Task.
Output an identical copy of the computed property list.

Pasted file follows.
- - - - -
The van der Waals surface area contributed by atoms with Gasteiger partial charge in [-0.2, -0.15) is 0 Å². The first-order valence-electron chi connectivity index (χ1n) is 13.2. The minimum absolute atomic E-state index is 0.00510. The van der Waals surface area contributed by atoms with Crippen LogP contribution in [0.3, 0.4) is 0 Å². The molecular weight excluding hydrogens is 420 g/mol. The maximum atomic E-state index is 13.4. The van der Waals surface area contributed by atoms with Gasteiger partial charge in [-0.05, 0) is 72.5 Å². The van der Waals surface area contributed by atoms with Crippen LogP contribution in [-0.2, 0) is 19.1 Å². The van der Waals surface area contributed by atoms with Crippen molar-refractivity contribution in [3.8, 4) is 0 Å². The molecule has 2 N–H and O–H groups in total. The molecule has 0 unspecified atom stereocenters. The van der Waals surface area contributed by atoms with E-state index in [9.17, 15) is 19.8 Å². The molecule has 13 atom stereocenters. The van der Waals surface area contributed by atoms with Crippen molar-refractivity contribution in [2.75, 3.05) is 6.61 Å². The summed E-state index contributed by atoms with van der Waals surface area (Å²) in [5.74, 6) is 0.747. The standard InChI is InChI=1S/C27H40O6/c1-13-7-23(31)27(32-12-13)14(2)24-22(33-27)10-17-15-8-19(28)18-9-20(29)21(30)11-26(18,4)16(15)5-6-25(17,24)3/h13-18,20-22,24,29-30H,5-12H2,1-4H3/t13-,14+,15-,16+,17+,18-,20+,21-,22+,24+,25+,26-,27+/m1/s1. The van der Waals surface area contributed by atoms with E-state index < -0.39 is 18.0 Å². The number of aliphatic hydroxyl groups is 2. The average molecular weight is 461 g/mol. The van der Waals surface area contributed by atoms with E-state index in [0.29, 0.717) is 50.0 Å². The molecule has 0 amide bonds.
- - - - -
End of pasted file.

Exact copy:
The van der Waals surface area contributed by atoms with Gasteiger partial charge in [-0.2, -0.15) is 0 Å². The first-order valence-electron chi connectivity index (χ1n) is 13.2. The minimum absolute atomic E-state index is 0.00510. The van der Waals surface area contributed by atoms with Crippen LogP contribution in [0.3, 0.4) is 0 Å². The molecular weight excluding hydrogens is 420 g/mol. The maximum atomic E-state index is 13.4. The van der Waals surface area contributed by atoms with Gasteiger partial charge in [-0.05, 0) is 72.5 Å². The van der Waals surface area contributed by atoms with Crippen LogP contribution in [-0.2, 0) is 19.1 Å². The van der Waals surface area contributed by atoms with Crippen molar-refractivity contribution in [3.8, 4) is 0 Å². The molecule has 2 N–H and O–H groups in total. The molecule has 0 unspecified atom stereocenters. The van der Waals surface area contributed by atoms with E-state index in [9.17, 15) is 19.8 Å². The molecule has 13 atom stereocenters. The van der Waals surface area contributed by atoms with Crippen molar-refractivity contribution in [2.75, 3.05) is 6.61 Å². The summed E-state index contributed by atoms with van der Waals surface area (Å²) in [5.74, 6) is 0.747. The standard InChI is InChI=1S/C27H40O6/c1-13-7-23(31)27(32-12-13)14(2)24-22(33-27)10-17-15-8-19(28)18-9-20(29)21(30)11-26(18,4)16(15)5-6-25(17,24)3/h13-18,20-22,24,29-30H,5-12H2,1-4H3/t13-,14+,15-,16+,17+,18-,20+,21-,22+,24+,25+,26-,27+/m1/s1. The van der Waals surface area contributed by atoms with E-state index < -0.39 is 18.0 Å². The number of aliphatic hydroxyl groups is 2. The average molecular weight is 461 g/mol. The van der Waals surface area contributed by atoms with E-state index in [0.29, 0.717) is 50.0 Å². The molecule has 0 amide bonds.